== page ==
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Spokane, Washington  Est. May 19, 1883
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Spin Control

WA Lege Day 8: Take loyalty oaths off the books?

OLYMPIA – State workers and public school employees in Washington are supposed to take an oath that they aren’t a member of the Communist Party or any other subversive organization.
At least, that’s what state law has said since 1951, when the Subversive Activities Act was placed on the books a few years after the Legislature Joint Committee on Un-American Activities held a series of high-profile hearings hunting for communists in state government, university faculties and unions.

The committee was led by Spokane Rep. Al Canwell of Spokane, who served only one term in the Legislature but spent the next 50 years hunting suspected communists and compiling files on people.

A Washington Supreme Court ruling in 1964 said the law was so vague in defining a subversive person or group that the loyalty oath was unconstitutional. But that didn’t wipe the oath, or other sections of the act which use the same definitions, off the books.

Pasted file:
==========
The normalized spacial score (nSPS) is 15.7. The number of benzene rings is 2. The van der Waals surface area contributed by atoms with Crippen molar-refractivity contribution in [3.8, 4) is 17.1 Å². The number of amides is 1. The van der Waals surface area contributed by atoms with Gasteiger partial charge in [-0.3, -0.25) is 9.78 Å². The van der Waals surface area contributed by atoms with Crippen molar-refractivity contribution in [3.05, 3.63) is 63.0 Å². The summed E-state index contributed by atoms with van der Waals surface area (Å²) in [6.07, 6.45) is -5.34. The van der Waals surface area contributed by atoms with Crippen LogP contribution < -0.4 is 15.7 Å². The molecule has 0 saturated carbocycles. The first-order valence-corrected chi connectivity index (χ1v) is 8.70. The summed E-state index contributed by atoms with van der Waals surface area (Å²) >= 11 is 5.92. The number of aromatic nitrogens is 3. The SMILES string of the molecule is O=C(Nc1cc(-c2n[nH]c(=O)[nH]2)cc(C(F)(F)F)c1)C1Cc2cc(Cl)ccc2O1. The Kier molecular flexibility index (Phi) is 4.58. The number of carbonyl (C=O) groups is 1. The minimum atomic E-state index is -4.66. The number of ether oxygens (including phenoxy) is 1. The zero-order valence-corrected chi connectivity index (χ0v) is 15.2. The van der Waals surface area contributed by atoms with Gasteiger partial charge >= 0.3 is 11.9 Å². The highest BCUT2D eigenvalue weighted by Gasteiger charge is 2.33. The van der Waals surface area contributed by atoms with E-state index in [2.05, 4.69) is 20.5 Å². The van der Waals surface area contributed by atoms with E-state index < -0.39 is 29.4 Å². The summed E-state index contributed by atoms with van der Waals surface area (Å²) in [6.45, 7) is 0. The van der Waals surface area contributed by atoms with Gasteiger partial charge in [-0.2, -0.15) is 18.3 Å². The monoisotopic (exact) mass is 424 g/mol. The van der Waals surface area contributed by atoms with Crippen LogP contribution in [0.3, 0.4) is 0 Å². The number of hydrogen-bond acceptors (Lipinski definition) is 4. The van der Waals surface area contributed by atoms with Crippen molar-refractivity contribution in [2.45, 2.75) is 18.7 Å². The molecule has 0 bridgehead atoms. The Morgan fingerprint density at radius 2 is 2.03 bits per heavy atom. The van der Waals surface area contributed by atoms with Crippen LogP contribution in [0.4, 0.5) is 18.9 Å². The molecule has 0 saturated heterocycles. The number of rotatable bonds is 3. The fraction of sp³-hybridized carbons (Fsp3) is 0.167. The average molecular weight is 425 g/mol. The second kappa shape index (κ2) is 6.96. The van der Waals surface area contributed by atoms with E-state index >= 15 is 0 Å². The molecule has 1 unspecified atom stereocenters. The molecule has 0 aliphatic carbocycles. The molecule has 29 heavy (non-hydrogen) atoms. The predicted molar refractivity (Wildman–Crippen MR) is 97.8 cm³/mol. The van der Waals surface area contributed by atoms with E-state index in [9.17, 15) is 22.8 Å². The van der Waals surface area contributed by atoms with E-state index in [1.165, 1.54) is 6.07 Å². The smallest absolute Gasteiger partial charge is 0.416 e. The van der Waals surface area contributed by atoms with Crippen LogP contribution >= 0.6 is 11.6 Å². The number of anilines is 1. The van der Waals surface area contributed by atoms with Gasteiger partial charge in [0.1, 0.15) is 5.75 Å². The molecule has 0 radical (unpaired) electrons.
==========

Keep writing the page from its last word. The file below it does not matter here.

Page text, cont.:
Several House members have a bill to do that. At a hearing for HB 2251, prime sponsor Rep. Joe Fitzgibbon, D-Burien, said it was time to repeal the law nearly a half century after the court ruling.
“I think it devalues our criminal code to  have laws on the books that aren’t being enforced,” Fitzgibbon told members of the House Judiciary Committee.
He got no argument from committee members, and no one spoke in favor of keeping the law. The committee is expected to vote later this week on whether to send the bill to the House floor for a vote.

The Spokesman-Review's political team keeps a critical eye on local, state and national politics.